|Paper||Salt Lake Times|
|Rights||No Copyright - United States (NoC-US)|
|Publisher||Digitized by J. Willard Marriott Library, University of Utah|
|Paper||Salt Lake Times|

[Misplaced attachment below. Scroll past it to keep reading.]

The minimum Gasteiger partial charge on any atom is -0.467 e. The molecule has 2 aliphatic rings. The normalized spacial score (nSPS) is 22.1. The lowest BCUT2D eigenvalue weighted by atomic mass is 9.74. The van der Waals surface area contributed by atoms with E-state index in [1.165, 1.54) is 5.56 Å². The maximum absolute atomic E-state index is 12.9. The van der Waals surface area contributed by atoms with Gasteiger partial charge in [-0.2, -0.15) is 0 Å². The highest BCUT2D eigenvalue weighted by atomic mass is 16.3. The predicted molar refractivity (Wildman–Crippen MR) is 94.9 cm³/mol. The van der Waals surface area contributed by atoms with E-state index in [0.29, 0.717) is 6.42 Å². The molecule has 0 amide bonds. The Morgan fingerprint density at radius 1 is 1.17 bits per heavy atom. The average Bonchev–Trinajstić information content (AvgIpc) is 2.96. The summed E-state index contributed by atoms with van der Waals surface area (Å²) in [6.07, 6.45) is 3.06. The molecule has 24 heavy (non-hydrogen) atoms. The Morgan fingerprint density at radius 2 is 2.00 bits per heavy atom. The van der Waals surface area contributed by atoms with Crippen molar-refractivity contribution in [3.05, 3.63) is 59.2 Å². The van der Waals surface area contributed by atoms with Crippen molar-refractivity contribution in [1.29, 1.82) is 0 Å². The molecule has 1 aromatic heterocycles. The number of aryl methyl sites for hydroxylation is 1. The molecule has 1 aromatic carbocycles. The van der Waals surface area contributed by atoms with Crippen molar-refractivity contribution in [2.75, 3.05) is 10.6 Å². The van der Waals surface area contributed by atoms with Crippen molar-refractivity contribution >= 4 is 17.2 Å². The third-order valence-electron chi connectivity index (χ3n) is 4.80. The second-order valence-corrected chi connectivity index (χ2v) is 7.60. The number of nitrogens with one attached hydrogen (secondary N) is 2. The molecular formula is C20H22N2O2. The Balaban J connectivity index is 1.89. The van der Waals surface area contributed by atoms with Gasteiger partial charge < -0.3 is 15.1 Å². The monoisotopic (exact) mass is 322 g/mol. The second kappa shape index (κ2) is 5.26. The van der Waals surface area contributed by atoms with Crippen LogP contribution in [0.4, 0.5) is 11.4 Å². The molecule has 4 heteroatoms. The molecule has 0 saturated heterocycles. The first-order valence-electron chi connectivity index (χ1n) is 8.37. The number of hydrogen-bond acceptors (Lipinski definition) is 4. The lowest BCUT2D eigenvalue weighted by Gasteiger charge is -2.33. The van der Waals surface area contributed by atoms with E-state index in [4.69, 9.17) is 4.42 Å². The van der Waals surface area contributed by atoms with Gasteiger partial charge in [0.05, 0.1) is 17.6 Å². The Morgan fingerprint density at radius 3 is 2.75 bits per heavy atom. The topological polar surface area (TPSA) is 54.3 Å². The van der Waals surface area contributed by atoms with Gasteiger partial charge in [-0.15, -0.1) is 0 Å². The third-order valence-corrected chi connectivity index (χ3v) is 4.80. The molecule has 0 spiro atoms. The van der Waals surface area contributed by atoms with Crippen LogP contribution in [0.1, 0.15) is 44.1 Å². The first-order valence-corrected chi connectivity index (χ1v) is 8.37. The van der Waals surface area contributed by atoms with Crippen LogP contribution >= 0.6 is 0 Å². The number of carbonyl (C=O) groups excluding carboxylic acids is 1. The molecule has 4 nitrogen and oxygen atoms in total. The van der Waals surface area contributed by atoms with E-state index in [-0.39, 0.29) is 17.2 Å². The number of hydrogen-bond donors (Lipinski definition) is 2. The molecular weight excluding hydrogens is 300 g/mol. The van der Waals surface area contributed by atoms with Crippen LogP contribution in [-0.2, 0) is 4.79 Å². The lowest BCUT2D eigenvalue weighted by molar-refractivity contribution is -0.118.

r--r 1 v 3 men who are not operating now would take a hand. Lot some enterprising man take hold of the enterpriso, and he will soon find a sufficient, number ot associates to organize a mining exchange. It is a perfoclly legitimate enterprise, and in many ways will be of assistance to the mines in this territory. DwvK.it recently established a railing exeliange, which has been a great buc-ce-from tho start. Kansas City has .. followed suit. Why, can't Salt Luke do the same thing? This city is the ccm-- ( mercial mttroiKjlis of one of the riche: t '; mining regions in the world. We huve ' reason to believe that a mining exchange in this city woulil pay from the opening. The mining stocks of Utah, Colorado, i . Nevada and California could all bo ban-L- , died here. There ore quite a number of ' men iu this city who nro operating in I stocks, but they do it by wiro to S in r Francisco and New York. If an es ; change were established here they would do their business at homo, and many 'U: SALT LURE EYENING TIMES. TUB TIME3 PUBLISHING COMPANY. T. A. Davis, Pres't. V. H. Gidbs, Manager. Subscription to the Daily Times. i . 12 month $8.00 8 " 00 S " 2.00 1 " 75 (Always in advnnoe.) The Times' Tolephone number is 481. FRIDAY, MAECII 21, 1890. ages ago a health resort." Art and lux-ury have complemented its advantages and now every comfort and appliance render the invalid aid in recovering health. Comfortable qpttages, luxurious ho-tol- s, the best of medical attendance, churches, schools and pleasant socioly make tin extended visit or a life-lon- g residence here desirable Palatial rail-way cars and well furnished mountain and bathing resorts are at hand waiting the service of ailing visitors. Varied and magnificent scenery of mountain, valley and sea wco tho lovers of nature and satisfy every taste. The convalescent, who wishos to com-bine business with pleasure in reviving strength and health, will find ample op-portunity in multiplied openings for in-vestment, equal if not superior to any on this continent. Indeed many have and will come to regain health, and stay to acquire wealth. Thore is something about Salt Lake city that attracts and rotains old and new residents more than any other city of its size in the United States. This is the universal testimony of invalids and residont3 who speak from experience. SALT l.AIiK AS A HUALTII KIOSOUT. "All that a man hath will he give for his lifo." This is iih true today ns when it was penned by the writer of Scripture. In f.iot., now that luxury and bad living havo intensified and complicated the thousand ills that llosh is heir to, and the lapse of conturies has added to the tuint of hereditary disease, this old world of ours is a sick and ailing world. Tho mysterious race of red men who owned and roamed ovor this country be-fore the white man came, wero afflicted w;th fewer diseases than their boasting successors. They had no dm; stores and comparatively few nicdiiino mon, and these, instead of charging live and ton dollars a visit, wore liable to suffer death, if their heroic treatment too often proved fatal. Na-ture, on the surface ot the enrlh and from her tot-re-t laboratories within it, furnished the simple but cflicacious rem-edies required to sucoessful'y combat disease. Of course pge, decay and death came to make room for tuccessive gen-erations. Whenever medicinal springs, adapted to peculiar diseases, Mowed from iho bountiful boom of mother earth, thore the observing savage brought his sick and alloc ted family. Salt Lake with its hot and cold medi-cated springs, its saline sea and its pure mountain air was one of nature's great sanative hospitals, resorted to by tribes from the mountains and valleys of this interior region. It is today whnt it was - t Kincaid, the Washington correspond-ent who killed Congressman Taulbee, has been indicted for murder. In all probability he will be acquitted. Taul-bee pulled Kincaid's nose, and Kincaid promptly shot him. Any newspaper correspondent or any other person who would permit a congressman to insult him iu that fashion without instantly resenting it in the most forcible manner woulJ at once lose the respoct of hie fel-low men. Kincaid did what nine men out of ten would have done, and he was forced into doing it. GEORGE A. LOWE, Dealer in All Kinds of First Class Agricultural Implements, gCHUTTLER FARM AND FRElGHSJWAGONS, ColumMs Buggies, Piiaetons anfl Road Carts of every description. Steam Engines, Leffel Wheels, WAREHOUSES STATE ROAD BETWEEN FIRST AND SECOND SOUTH. Union National Bank. SALT LAKE CITY. Capital - - - - United States Depository Sato Deposit Vault, Absolutely Fire and Burglar Proof. Boxes ftora J5.0G to $25.00 per Y'ear. Careful and Prompt Attention Given TO COLLECTIONS. I r r I r PI 5 m bd P CD r cd p CO I 2 - O c3 m 3 2-- 9 --a J3 t ?g m ZZ a CD M. IB OP PD 02 O to f U (J) O) 1 r oqE r-- --i t ? P go m crq UJ io i : ?b n S CD g-- o CO tS 3 Pg 5" 0 BSSCSSS - CO .g-- Q CD O Sparkling Diamonds, Fins Watches, tans Silver-war- e Solid and IFlated., and. an Endless "Variety of Jewelry in New and Artisticl Designs :..IFOR THEIHOLIDAYSX: Qur Stock of Souvcrnirs are Beyond Question Qupcrior to any Heretofore Shown in This Country, Qall at Our Itooms and See the OlTeringn 50. L. ELIASON, ! iTo. 220 IMIain St. - - - Opposite I3. O. vComrii National Bant-:- - OF SALT LAKE CITY. Capital $250,000.00 No. 11 E. First 8onth street. DIEECTOES: ft. O, Bnloh, Pres't. ft. M. Downey, Viie-l'ros- 't Thou. F. E. Herymsor, K. H. Auorbach, D. V, Hacon, JohnJ.Ualy, W. 1'. Noblo, J. W. Donnolhin, Cashier, Transacts a general banking business in all branches. Sells Sight Drafts on the principal cities of the world. Isbuos Circular Letters of Credit and Postal Money Orders on all parts of Europe and the Orient. Collections promptly at-tended to. Loans money at the lowest rates and on the best terms prevailing in this market. KELLY & COMPANY Printers, BlcmU-Boo- h Makers and Stationers. No. 4G W. Socond South St., Salt Lake, - Utali ODK facilities for doing first-cla- Job are of the newest and best, EJOOK8 Itnlii!, Printed and Ronnil to Order, C3 Samples of Kailroad, Mining, Hank and Aiurcantile Work always on hand, COMPLETE lino of Office Supplies, most approved labor-savin- g and economical inventions, TRICES LOW. CALL ON US. SEARS & CO. 215 Ma,n Staoet, Have the Exclusive sale on a largo list of property and will be glad to show them. Utah Title Insurance & Trust Co., G8 West 2nil South St., Salt Lake City, Utah. OFFII.'RR.S AND STOC'KIIOI.DKUS. John E. Dooley, President L. S. Hills, t, A. L. Thomas, Secretary. incoi:i-oi:atoi:s- . P. H. Auerbach, Merchant. W. S. McCornick, Banker. K. C. Chambers, Ontario Mining Co. W. II. Kowe, Merchant. John J. Daly, Capitalist. Jamos Sharp, Utah Central Railroad. J. E. Dooloy, Cashier Wolls, Fargo & Co. E. A. Smith, Cashier Desoret Savings W. C. Hall, Attorney. Bank. L. S. Hills, Cashier Desoret National Arthur L. Thomas, Governor of Utah. Cnnk. J. R. Walker, Union National Bank. John A. Marshall Trobato Judge. T. U. Webber, Sup't Z. C. M. I. Attornoy, John A. Marshall E.8ELL9. J.TUCKEK. a. W. BELLS Sells & Corqpany, :- - Wholesale and Retail Dealers in Lumber :-- First South Street, Opp. 11th Ward Assembly Rooms.! r.O, Box 1078. . Old Pioneer Yard of Armstrong A Bagley. J.W. FarreH&Co si5s&ijSj?SM 111 Allien, Gas & Steam Fitters, Dealers in nil kiuda of Lift and Force Pumps Orders taken for drive and dug wells. Cospools built and connections made, elayhono 200 13TMnin Bt.. Opp . Anorb chUios TtsT p? A d e: c- - 'AM US II. BAOOK, KllA.NK L. HOLLAND President. Casliiur. Bank of Salt Lake. 3ALT LAKE CITY, UTAH. m K General Banking Business Transacted. Interest Paid on Time Deposits. Exchange Bought and Sold. Money to Lend on Real Estate from one to five years time. McCORNICK & CO., :b nsr :k: :e :es s . SALT LAKE, UTAH Carofnl attention kIvoq to the bjiIo of Oron and Jiullion. We nolicit cnKii;ninnnU murkot iirico. COLLECTIONS MADEAT LOWEST RATES ACTIVE ACCOUNTS SOLICITED, CORRESPONDENTS: Now York Imp. nd Trad. Nat. Hank, Cliominul Niil. Bank, Konnlzo lliu-- . ('iiicfiwoCoiiimcrriid Nnt. Hunk, 8n FninriHoo First Nat, iiunk, Nut. Hunk. liimlin OnmliH Nut. liank. Ht. ljonis-rjU- ild Hunk of Kt, Iionis, Khiiwih City Nut. Hunk of Kaunas City. Denver Donvor Nat. liauk, City Nat. Hank Ijondon, HiiKlaud-MuBs- rs. Martin & Co., S3 Lombard Stroet. The M-&D- - Steel Range- - fit-- TTV- Wp?J'iV5"T'-- e W Sole Agents for Utah of Mnson & Davis' Steel Ranges, with Round Fire Pot, Anti-Clink- Grate, poised oven door, ventilator etc. Made in all sizes. Call and examine these celebrated Ranges or send for circular with cuts before paying samo price for old style Range. General line of Cook and Heat-ing Stoves and House Furnishing Goods. F. E. SOHOPPE&CO 223 South Main Strv Call now while our Lists nre in shpe. SEAES & CO. 245 - MAIN STREET. Guns and Cutlery, Guns, Sporting Goods and Cutlery will be sold at lower prices than any houso in Utah on account of change in business. See my stock and prices before you purchase, M. xZ. EV-A.3ST-S 32 01 W. 2d South St.. Salt Lake City. Price & Claris Dealers In Poultry and all Kinds of Game FKC1TS, VEGETABLES, EfC, IXSEAS0N. I i No. 58 W. First South Street, Opposit Kimball Block. CLKAH TTTLI piEALJSTATE AGENCY Loans, Kal Est. r,MiNisu Stocks, Dk.nvib Brinch Court House, Denver, Col, Rooms 1 & 5 Culsncr Mock, F. 1st S. St. THE SALT LAKE ABSTRACT, TITLE, GUARANTY AND TRUST-:-COMPAN- Y, (Formorly Harvey, Noff & Co.) 265 S. Main Street. CAPITAL $ 1 00,000.00. Incorporated under the laws of Utah Territory. ; Mates Correct Abstracts of Title, Showing all Errors. Titles to Eeal Estate and Mort-gages Thoroughly Examined, and Insured. . 1NSUHES r.Riinst lose by Mochaaiee liens and litMHlellt'B ilcbtH. KoiiU Ixixm (Intent improved DiolMtld in Us are-pr- oi t vault, aiut dots na pacrtiw itllHiiuws. A'ts ti8 Kxm'ii'or, Adniiiiu(ritor, (iunnlian, Asninpo. IUH.eiver, etc., ety., tuid eieouuse trusts of every kind. Holding Trust Funds separate from al! m Other Assets of tbo Company, ' And retaining as counsel the Attornoy throngh who? l the btiHineiffi eoniw. foJivU inUnsW on income and tninsacta all other buhuiena Kutlioriztnl by ite charter. Hills roceiptcd for and eafply ktpt wi'hout charge. JOREHI II. SMITH, Piwidont Denver. Colo.. WILLIAM J. HAKVeV, Vire I'rewideut and Manacrer. JOHN W.N EFF. Trenpurer anl Aw't Manaffer, EDWAHD W. (iEN TKli, 8ecrntary und Abstract OtEcor. H Epm?E -T- HE-- 'lILOJ. M E. First South Street. A Gna M. Scott, Trest. JAS. CiMimssiso, Vico-Pre- II. 8. Rumfixld, Secy. EEEGEO. M. SCOTT & GO.E (IJiCOlU'OKATED). --DEALERS IN-- Hardware and Metal, Stoves, Tinware, Mill Findings, Etc. 168 MAIN STREET. Salt I,alic Citg, . . Utah. ffllffliHIw 45jS.lWest Temple. Branch Office, Gardner's. Agents in all good towns. Telephone l Fta WoSialty. f II UHATII OF GKNEKAL CKOOK. The sudden death of Major-Genor- George Crook will carry sorrow to mony a heart in this country. He was a man ot raro character. He was stern and de-cisive in his disposition, yet he possessed a kind and humane heart. His word was his bond,and the Indians, whofoared him as a fighter, resected and honored him as a mnn, they g that whatover he promised them would be strictly carnod out. Genoral Crook had a splendid military record, both in the war of tho rebollion and in the frontier service. Few mon have had a more continuously active caroer in mili-- l tury life than ho. His death will be genorally regretted. By tho way, what has bocom9 of tho clearing houee scheme? The proposed health ordinance which is to come bohire the city council this evoning at a apodal session, scorns to have been carefully drawn. It covers the neods of tho city, and ought to be passed. J OKKMiN JNVKSTOKS. The investment of English capital, divorted from western lunds and mines through the operation of advorso laws, has takon the direction of trusts and syndicates in connection with various branches ot American industries, notably in tho jmrchaso of Amorioun breweries. The New York Sun prints a list of ninety-tw- o English associations anrl companies, with a total capitaliza-tion of $200,000,000. Tho actual cash in-vested is presumed to be in tho neigh-borhood of 805,000,000. Tho favorite stocks for En-glish buyers nro thoso connected with broworios. Tho stock of the largo brewories of England soil at a great 'premium, and yot their dividends will not jiverage over from ten to twelve per cent. Now that so much of our national stntulo as precludos aliens from invest-ing money in mines, is repealed, it is probable that foreign invostors will again turn thoir contributions in the direction of mining investment, heretofore c fa-vorite lino with thoni. Silver is looking up and tho mining industry goes with it. Monoy is plenty in England and France, and investment in American enterprises und industries iH popular. So that we may shortly ex-pect needed capital in the prosecution of mining developments. THE KEMOVAL, OF THE t'TES. Tho New York Mail and Express says of tho effort in congress to remove the southern Utes from Colorado to Utah: Tho reason for thin l not fur to Hok. Thorn !h a InrtfQ araonut of ftirtiln land in tho mfMTvntion that the VUft now occuny, and ttm wfiUfrn land Krahhor hiinwrH afUr it. Tho friendH, not only of the Indian, but of juHtico ami fair tilay, ahould liriiiK to ljuar all tho inlluoncu tlmy huvo on thoir roprwionlutivoH iu coiJKrt'MH for tho bill's defeat. Is it possible that Dulugato Cuino in congress and the Mormons generally are content so their bretheon within tho limits of tho proposod reservation in Utah get generous pay for thoir interest there to remain silent on the question of tho proposed outrage? The News, which has ample space for columns of unjust criticiain on Governor Thomas, has little to say on tho Uto question. Is it seriously opposed to the romoval? A man named Schweinfurth has sot himself up as a second Christ noar lJock-- ' N ford, Illinois, and already he has quite a number of followers. The fool-kille- r : will find plenty of piiBiness in that com-munity. J, The Australian ballot system is muk-'"in- g headway in this country. The legis-lature of tho state of Washington has adopted it, and the governor has signed the bill, which is now a law. It is said to bo a preventive of fraud at eloctions, and for that reason it ought to be adopt-ed by every state in the union. The lilair educational bill, upon which the author has wasted bo much wind at the expense of tho people, has boen de-feated. This result was not nltogother unexpected. The vote, howevor,was much closer thnn had boen anticipated, the bill being beaten by a majority of only six votes. That's where the surprise comes in. The probability is tnnt congress will repeal the timber culture law. A great deal of fraud and perjury has been committed under that law in tho treo-les- s states, and it is high time that it should be repoalod. Tho homestead and n laws afford ample op-portunities for obtaining governmont land for small sums. TI1U SII.VKK lSII.I.N. Thoro is a probability of tho appoint-ment of a conference committoo in con-nection with the Windom silver bill of tho houso committee and the somite silver bill fathered, it is under-stood, by Senator Jones of Nevada. The Washington correspondent of tho Omaha Hoe of tho 18th inst., says: Tho Windom bill originally provided for tho coinugo of 91,500,000 per month, with discretion-ary powor lodged in the secretary of tho treasury, to suspend coinage whenever he deemed that the interest of tho gov-ernment required it. This power of tho secretary is stricken out and it iB pro-vided that whonover and as long oa 371 tf grains of pure silver are worth $1 in tlio open market, the U. S. mints of the country shall bo open to free and un-limited coinage Senators Jones and Stowart of Nev-ada, Teller of Colorado, and other ndvo-cnte- s of silver coinage in the senate, and Mr. Carter of Montana in tho house, say this measure will bo entirely satisfactory to the silver interest, according to this correspondent. On tho other hand tolegrams by tho San Piancisco Chronicle series, dated Washington, March 19, say that at a dinner party at tho white houso on the 13th inst. Senators Aldrich and Jonos nssertod that tho senate bill, materially differing from tho Windom bill, waa much more satisfactory to tho silver men and that sonators would adhoro to it. Tho president intimated his preference for the Windom bill, and was anxious for tho passage of some sort of a monuure covering tlio question. Tho president cannot bo more anx-ious than tho people nre, for tho speedy settlement of tho Bilver quoction in n wny that shall soouro its eventual oqunl ity with gold, and givo to tho suffering producers of tho nation, relief from impending bankruptcy. For nearly twenty years tho. suicidal hands of American legislators have tightened their hold on tho financial lifo of tho na-tion. Enduranco has ceased to bo a virtue, and the Buffering body politio waits in exhaustion for a heroic treatment nt the hands of tho consulting physicians. Doctor Jonos, of the rago-brus- h state is the most reliable of them all. The lottery sharks aro having a hard time of it. They failed to caoture North Dakota, and tho attempt to briho tho people of Louisiana by offering the gov-ernor of that state $100,0)0 to bo used for tho relief of tho levoo sufferors has also proved a failure. The governor very properly refused tho bribo, a3 ho took it for granted that tho suiTorors would not tako money from such a source Tui? Omaha Bee draws tho correct us to tho result of tho recent Literal victory. It snys: "Tho fact thot the Mormon legislature of Utah seri-ously attempted to Btibstantiato terri-torial laws for congressionol enacttnonts governing elections bIiows that tho recont Oonlilo victories have drivon tho politi-cal loadera of tho church to tho ragged odgo of lunacy. As a political machine tho church has tot its terrors." IIitiikkto courts-martin- i have boon ' rather one-side- d affairs. The rulings of a court-marti- aro generally very arbi-trary, und tho result frequently is an unjuBt conviction and on extromoly hai-B- sentence. The secretary of war has issued an order that the defendant shall, if ho requests it, havo counsel. This is giving tho accused somowhat of a fair ehow, and is an army reform that h'is long boon needed. On April 5th Senator Edmunds will have served twonty-fou- r years iu tho United States Senate. He has shaped most of the important federal legislation relating to Utah, and it is hoped by many of tho people of this territory that ho will remain in the senato twenty-fou- r years longer. On the other hand thore are some people who would liko to seo him step down and out at once. It is unnecesFiiry to state who tliey are. J A Washington dispatch to the Den-- ' ver Republican says that Senator Wol-- i cott, of Colorado, has not really clone much of nnything yet as he has been troubled with iniilummatory rhoumatidm I which has coutinod him to his houso. lie has uttspont ten hours in the senate chamber since tho season began. This is the sa'no Wolcott who tried to break a faro bank at Long Branch last sum mer, and it may bo just possible tlit his rheumatism is the result ot n too long sitting in an attempt to break a Wanh-- ; ington poker game.